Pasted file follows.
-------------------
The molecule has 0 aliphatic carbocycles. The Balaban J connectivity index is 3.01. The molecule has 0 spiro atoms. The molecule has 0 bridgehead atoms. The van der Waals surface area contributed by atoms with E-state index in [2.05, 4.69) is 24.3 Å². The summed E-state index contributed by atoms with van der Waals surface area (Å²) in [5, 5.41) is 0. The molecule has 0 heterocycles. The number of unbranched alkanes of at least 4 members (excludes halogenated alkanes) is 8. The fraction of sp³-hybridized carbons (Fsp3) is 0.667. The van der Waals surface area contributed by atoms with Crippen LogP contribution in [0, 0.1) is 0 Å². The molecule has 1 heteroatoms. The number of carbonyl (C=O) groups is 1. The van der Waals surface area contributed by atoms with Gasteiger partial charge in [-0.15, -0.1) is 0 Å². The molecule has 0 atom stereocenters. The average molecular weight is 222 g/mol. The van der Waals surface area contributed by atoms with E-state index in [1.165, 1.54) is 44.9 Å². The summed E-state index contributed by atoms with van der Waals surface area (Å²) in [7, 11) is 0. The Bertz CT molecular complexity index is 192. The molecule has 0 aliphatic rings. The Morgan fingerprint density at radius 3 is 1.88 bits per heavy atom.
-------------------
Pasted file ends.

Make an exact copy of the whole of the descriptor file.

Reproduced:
The molecule has 0 aliphatic carbocycles. The Balaban J connectivity index is 3.01. The molecule has 0 spiro atoms. The molecule has 0 bridgehead atoms. The van der Waals surface area contributed by atoms with E-state index in [2.05, 4.69) is 24.3 Å². The summed E-state index contributed by atoms with van der Waals surface area (Å²) in [5, 5.41) is 0. The molecule has 0 heterocycles. The number of unbranched alkanes of at least 4 members (excludes halogenated alkanes) is 8. The fraction of sp³-hybridized carbons (Fsp3) is 0.667. The van der Waals surface area contributed by atoms with Crippen LogP contribution in [0, 0.1) is 0 Å². The molecule has 1 heteroatoms. The number of carbonyl (C=O) groups is 1. The van der Waals surface area contributed by atoms with Gasteiger partial charge in [-0.15, -0.1) is 0 Å². The molecule has 0 atom stereocenters. The average molecular weight is 222 g/mol. The van der Waals surface area contributed by atoms with E-state index in [1.165, 1.54) is 44.9 Å². The summed E-state index contributed by atoms with van der Waals surface area (Å²) in [7, 11) is 0. The Bertz CT molecular complexity index is 192. The molecule has 0 aliphatic rings. The Morgan fingerprint density at radius 3 is 1.88 bits per heavy atom.